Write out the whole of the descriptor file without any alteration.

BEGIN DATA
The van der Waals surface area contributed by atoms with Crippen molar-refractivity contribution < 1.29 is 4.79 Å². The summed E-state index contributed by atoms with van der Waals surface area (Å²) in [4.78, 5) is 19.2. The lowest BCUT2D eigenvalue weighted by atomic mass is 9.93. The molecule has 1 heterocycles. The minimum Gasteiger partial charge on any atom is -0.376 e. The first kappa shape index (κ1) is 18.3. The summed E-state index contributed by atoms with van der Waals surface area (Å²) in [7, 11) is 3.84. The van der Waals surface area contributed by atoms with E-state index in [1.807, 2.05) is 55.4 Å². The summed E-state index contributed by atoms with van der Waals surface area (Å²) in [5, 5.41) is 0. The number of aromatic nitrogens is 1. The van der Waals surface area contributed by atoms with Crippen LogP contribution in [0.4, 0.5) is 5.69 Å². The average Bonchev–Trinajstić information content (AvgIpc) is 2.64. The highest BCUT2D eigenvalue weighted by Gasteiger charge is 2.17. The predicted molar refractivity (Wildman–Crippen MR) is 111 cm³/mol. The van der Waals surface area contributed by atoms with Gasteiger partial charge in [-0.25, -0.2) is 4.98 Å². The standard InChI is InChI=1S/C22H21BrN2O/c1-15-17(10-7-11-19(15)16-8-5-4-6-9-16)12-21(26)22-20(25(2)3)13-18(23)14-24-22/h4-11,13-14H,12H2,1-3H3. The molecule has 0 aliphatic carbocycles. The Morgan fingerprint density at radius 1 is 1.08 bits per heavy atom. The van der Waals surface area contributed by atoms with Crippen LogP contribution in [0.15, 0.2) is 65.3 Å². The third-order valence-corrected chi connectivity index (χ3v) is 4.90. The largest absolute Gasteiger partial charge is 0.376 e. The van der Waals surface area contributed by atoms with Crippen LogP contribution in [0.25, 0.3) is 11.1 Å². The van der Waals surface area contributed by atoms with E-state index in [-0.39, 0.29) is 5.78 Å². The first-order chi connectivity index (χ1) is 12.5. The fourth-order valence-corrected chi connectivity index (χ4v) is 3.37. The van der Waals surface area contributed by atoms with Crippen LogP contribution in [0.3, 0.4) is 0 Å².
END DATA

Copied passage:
The van der Waals surface area contributed by atoms with Crippen molar-refractivity contribution < 1.29 is 4.79 Å². The summed E-state index contributed by atoms with van der Waals surface area (Å²) in [4.78, 5) is 19.2. The lowest BCUT2D eigenvalue weighted by atomic mass is 9.93. The molecule has 1 heterocycles. The minimum Gasteiger partial charge on any atom is -0.376 e. The first kappa shape index (κ1) is 18.3. The summed E-state index contributed by atoms with van der Waals surface area (Å²) in [7, 11) is 3.84. The van der Waals surface area contributed by atoms with E-state index in [1.807, 2.05) is 55.4 Å². The summed E-state index contributed by atoms with van der Waals surface area (Å²) in [5, 5.41) is 0. The number of aromatic nitrogens is 1. The van der Waals surface area contributed by atoms with Crippen LogP contribution in [0.4, 0.5) is 5.69 Å². The average Bonchev–Trinajstić information content (AvgIpc) is 2.64. The highest BCUT2D eigenvalue weighted by Gasteiger charge is 2.17. The predicted molar refractivity (Wildman–Crippen MR) is 111 cm³/mol. The van der Waals surface area contributed by atoms with Gasteiger partial charge in [-0.25, -0.2) is 4.98 Å². The standard InChI is InChI=1S/C22H21BrN2O/c1-15-17(10-7-11-19(15)16-8-5-4-6-9-16)12-21(26)22-20(25(2)3)13-18(23)14-24-22/h4-11,13-14H,12H2,1-3H3. The molecule has 0 aliphatic carbocycles. The Morgan fingerprint density at radius 1 is 1.08 bits per heavy atom. The van der Waals surface area contributed by atoms with Crippen LogP contribution in [0.15, 0.2) is 65.3 Å². The third-order valence-corrected chi connectivity index (χ3v) is 4.90. The largest absolute Gasteiger partial charge is 0.376 e. The van der Waals surface area contributed by atoms with Crippen LogP contribution in [0.25, 0.3) is 11.1 Å². The van der Waals surface area contributed by atoms with E-state index in [-0.39, 0.29) is 5.78 Å². The first-order chi connectivity index (χ1) is 12.5. The fourth-order valence-corrected chi connectivity index (χ4v) is 3.37. The van der Waals surface area contributed by atoms with Crippen LogP contribution in [0.3, 0.4) is 0 Å².